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, either in the Netherlands or abroad. Alongside this educational strategy, the apostolic vicar of the Missio Hollandica Philippus Rovenius (1572–1651) commenced a search in the 1620s for an institute of priests that, contrary to the existing religious congregations, in particular the Jesuits, would be unconditionally loyal to the local bishop and able to radically reform the secular clergy in the north in the sense of a new spirituality, focused on the Incarnation and on the local saints as role models for the regeneration of the Dutch Catholic community.74 In his

in College communities abroad

Seminary. Indeed, much of the imprint that America left on Canadian Anglicanism came about through influences that are hard to detect or isolate. The widespread hostility found in Canadian congregations to such rituals as responding to prayers, kneeling at prayer, church baptisms and the churching of women indicates that the American influence on popular religious belief in Canada remained strong. 69 Senior colonial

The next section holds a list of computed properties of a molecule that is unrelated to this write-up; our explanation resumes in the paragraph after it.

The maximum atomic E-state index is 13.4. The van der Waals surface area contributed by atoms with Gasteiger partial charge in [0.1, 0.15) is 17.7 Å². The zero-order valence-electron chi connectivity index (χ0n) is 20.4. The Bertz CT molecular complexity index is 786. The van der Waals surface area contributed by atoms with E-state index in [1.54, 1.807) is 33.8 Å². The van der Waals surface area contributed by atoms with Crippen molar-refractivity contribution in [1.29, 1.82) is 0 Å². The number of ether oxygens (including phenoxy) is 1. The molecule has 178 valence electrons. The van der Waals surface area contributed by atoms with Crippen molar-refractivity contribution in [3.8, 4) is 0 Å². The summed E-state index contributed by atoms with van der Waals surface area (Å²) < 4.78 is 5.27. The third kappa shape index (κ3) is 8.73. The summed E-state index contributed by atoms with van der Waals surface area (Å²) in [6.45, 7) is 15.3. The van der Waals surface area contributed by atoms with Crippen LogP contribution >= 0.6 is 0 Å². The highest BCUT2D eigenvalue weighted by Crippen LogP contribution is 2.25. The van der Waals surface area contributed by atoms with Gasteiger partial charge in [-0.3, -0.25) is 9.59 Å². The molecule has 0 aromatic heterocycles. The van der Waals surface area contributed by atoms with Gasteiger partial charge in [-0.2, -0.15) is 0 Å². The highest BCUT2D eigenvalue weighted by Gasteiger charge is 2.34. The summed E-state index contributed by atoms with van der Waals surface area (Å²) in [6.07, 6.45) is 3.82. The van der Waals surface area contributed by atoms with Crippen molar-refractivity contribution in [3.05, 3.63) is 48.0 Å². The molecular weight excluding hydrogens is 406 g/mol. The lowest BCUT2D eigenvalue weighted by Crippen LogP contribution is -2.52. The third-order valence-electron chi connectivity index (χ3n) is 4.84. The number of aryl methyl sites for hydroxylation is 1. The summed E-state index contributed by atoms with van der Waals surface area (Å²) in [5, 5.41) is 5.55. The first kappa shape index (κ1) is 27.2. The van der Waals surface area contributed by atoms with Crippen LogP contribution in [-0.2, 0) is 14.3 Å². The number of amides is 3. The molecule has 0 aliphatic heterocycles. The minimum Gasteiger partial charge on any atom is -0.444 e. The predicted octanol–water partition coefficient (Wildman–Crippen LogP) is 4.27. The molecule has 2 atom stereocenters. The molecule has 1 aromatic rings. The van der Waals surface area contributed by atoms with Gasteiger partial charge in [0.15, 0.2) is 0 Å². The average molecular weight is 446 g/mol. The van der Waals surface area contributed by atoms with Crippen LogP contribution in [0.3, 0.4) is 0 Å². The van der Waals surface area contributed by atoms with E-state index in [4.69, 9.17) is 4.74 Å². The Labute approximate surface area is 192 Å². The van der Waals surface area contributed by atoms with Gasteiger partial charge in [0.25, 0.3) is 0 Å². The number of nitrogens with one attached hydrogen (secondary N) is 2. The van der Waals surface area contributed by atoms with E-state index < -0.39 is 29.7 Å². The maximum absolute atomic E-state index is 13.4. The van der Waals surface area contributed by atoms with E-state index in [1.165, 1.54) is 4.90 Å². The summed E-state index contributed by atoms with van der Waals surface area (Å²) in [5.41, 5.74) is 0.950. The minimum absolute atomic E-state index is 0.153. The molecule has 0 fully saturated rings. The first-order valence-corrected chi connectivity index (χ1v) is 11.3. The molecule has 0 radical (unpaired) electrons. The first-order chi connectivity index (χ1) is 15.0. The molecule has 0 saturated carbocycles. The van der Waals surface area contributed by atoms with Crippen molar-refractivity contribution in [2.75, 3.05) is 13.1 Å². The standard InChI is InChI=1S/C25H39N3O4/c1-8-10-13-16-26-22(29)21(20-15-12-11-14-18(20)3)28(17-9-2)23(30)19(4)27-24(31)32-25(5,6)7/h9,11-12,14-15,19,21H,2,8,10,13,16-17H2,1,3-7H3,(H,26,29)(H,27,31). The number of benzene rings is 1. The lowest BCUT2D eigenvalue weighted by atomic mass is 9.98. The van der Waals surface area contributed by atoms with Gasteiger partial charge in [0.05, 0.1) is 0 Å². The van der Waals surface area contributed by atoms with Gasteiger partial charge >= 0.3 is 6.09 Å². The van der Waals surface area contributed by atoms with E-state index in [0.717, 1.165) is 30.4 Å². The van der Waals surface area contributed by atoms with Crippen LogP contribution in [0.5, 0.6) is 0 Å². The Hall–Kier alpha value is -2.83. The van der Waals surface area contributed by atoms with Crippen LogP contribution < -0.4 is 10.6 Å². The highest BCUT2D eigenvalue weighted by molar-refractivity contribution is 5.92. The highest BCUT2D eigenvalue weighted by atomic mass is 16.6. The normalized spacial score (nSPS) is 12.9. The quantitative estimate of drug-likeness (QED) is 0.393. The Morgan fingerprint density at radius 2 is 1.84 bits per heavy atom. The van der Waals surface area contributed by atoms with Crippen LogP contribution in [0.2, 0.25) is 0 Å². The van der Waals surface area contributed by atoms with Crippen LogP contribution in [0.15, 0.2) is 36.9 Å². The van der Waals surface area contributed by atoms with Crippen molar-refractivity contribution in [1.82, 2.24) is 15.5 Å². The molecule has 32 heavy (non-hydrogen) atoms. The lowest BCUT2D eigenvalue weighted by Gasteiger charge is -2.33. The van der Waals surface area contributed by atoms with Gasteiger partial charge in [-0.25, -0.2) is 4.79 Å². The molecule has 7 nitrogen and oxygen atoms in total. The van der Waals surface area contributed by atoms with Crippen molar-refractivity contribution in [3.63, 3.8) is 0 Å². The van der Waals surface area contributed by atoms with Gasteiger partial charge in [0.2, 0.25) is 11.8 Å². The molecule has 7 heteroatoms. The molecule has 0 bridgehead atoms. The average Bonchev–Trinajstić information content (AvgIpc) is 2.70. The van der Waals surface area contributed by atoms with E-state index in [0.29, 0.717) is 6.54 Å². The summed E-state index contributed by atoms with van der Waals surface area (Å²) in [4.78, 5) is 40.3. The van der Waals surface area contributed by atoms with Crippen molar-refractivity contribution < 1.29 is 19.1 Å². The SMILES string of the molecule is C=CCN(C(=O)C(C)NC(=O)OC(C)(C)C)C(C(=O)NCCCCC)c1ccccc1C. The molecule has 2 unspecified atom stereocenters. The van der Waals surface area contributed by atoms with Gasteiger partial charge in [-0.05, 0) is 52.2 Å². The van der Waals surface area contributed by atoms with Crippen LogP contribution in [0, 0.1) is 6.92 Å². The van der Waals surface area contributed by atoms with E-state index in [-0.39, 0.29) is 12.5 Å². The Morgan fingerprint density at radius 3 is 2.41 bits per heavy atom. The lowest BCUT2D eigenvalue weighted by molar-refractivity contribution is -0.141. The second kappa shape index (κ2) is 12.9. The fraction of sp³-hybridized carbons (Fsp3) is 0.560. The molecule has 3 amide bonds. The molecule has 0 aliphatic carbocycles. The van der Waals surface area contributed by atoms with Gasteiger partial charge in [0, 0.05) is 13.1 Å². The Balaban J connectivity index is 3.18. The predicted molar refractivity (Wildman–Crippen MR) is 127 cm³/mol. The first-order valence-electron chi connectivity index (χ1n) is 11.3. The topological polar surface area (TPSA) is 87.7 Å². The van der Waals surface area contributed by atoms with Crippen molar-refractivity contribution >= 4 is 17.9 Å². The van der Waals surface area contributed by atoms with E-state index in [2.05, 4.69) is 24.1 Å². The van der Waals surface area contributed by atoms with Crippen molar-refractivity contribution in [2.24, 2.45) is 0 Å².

in An Anglican British World
Open Access (free)
The revolt of democratic Christianity and the rise of public opinion

Jansénisme à la laïcité et les origines de la déchristianisation (Paris: Editions de la Maison des Sciences de L’Homme, 1987). Conventicles: independent Huguenot congregations. Doyle, Jansenism, pp. 30, 39. Van Kley, The Religious Origins of the French Revolution, p. 248. McManners, Church and Society in Eighteenth-Century France, vol. 2, pp. 364, 377. Doyle, Jansenism, pp. 50–1. McManners, Church and Society in Eighteenth-Century France, vol. 2, p. 428. On the Parlement of Paris and Jansenism see also J. Swann, Politics and the Parlement of Paris under Louis XV, 1754

in The Enlightenment and religion
Welfare, identity and Scottish prisoners-of-war in England, 1650–55